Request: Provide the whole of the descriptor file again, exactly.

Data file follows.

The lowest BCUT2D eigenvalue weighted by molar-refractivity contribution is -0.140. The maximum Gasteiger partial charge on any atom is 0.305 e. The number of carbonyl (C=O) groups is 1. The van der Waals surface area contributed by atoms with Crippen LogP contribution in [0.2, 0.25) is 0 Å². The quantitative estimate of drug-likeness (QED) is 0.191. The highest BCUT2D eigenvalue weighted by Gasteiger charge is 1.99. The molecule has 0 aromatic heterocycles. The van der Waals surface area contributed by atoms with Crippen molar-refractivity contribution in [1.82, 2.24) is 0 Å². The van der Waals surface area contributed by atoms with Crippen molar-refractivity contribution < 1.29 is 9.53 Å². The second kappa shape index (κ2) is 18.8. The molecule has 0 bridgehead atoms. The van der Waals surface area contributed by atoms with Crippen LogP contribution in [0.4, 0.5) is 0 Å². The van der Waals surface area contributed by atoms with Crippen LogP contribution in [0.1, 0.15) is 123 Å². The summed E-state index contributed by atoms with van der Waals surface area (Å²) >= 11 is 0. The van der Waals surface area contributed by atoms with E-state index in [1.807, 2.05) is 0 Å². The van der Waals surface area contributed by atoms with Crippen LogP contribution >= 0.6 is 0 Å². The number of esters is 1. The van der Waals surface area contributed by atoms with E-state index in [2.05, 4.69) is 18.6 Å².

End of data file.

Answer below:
The lowest BCUT2D eigenvalue weighted by molar-refractivity contribution is -0.140. The maximum Gasteiger partial charge on any atom is 0.305 e. The number of carbonyl (C=O) groups is 1. The van der Waals surface area contributed by atoms with Crippen LogP contribution in [0.2, 0.25) is 0 Å². The quantitative estimate of drug-likeness (QED) is 0.191. The highest BCUT2D eigenvalue weighted by Gasteiger charge is 1.99. The molecule has 0 aromatic heterocycles. The van der Waals surface area contributed by atoms with Crippen molar-refractivity contribution in [1.82, 2.24) is 0 Å². The van der Waals surface area contributed by atoms with Crippen molar-refractivity contribution < 1.29 is 9.53 Å². The second kappa shape index (κ2) is 18.8. The molecule has 0 bridgehead atoms. The van der Waals surface area contributed by atoms with Crippen LogP contribution in [0.4, 0.5) is 0 Å². The van der Waals surface area contributed by atoms with Crippen LogP contribution in [0.1, 0.15) is 123 Å². The summed E-state index contributed by atoms with van der Waals surface area (Å²) >= 11 is 0. The van der Waals surface area contributed by atoms with E-state index in [1.807, 2.05) is 0 Å². The van der Waals surface area contributed by atoms with Crippen LogP contribution >= 0.6 is 0 Å². The number of esters is 1. The van der Waals surface area contributed by atoms with E-state index in [2.05, 4.69) is 18.6 Å².